Díaz analyzes “mini-apocalypses,” in particular, the Haitian earthquake, which was certainly apocalyptic for the country of Haiti. He seizes upon the definition of apocalypse as a revelation. When things fall apart, he argues, the aspects of society that we normally try to hide are exposed. What comes to light are inequalities, injustices, patterns of corruption. An apocalypse can thus be a cleansing, transformative event, if allowed. “In a dark time, the eye begins to see.” Becoming “ruin-readers,” as Díaz calls this process, may save our lives.
Hurricane Katrina, another mini-apocalypse, revealed America’s Third World. The Haitian earthquake revealed a place desperate beyond imagining. Yet what the apocalypse reveals, we naturally seek to evade. We blame the disaster on God or nature or the victims themselves. Díaz argues that natural disasters are often actually social disasters. When our actions devastate the natural world, we significantly reduce our protection from such natural disasters as tsunamis and hurricanes. Are we transforming our planet into Haiti? Both Díaz and I fear that we are.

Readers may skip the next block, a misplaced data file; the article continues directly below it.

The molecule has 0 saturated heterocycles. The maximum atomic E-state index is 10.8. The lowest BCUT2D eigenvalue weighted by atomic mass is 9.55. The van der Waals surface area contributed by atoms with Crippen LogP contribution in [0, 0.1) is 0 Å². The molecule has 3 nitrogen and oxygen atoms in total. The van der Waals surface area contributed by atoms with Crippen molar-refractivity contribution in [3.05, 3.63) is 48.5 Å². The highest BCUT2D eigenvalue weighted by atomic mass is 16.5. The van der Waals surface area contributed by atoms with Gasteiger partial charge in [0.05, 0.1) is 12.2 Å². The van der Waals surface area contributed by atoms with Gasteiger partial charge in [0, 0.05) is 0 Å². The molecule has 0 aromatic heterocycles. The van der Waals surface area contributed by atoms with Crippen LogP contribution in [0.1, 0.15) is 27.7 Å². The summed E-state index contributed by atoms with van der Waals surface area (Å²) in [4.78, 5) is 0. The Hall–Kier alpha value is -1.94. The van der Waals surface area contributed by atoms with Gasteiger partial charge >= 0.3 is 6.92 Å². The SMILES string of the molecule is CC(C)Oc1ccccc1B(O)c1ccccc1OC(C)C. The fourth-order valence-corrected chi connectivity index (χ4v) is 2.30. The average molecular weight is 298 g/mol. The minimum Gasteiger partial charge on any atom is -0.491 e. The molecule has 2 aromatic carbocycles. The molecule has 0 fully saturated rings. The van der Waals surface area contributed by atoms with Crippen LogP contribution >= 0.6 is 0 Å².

Díaz hopes that it will not take many more such mini-apocalypses for us to see and then, more crucially, to act. I don’t feel so optimistic. Haiti, like Katrina and the Asian tsunami, has largely disappeared from the public discourse. Many powerful and ordinary people alike refuse to acknowledge that climate change is real, it is caused by human activity, and it has the potential to be the greatest social natural disaster of all. Let’s hope that our situation is not fiction come to fruition: that those who finally see are a small band of survivors after it’s far too late to do anything to avert or mitigate the catastrophe.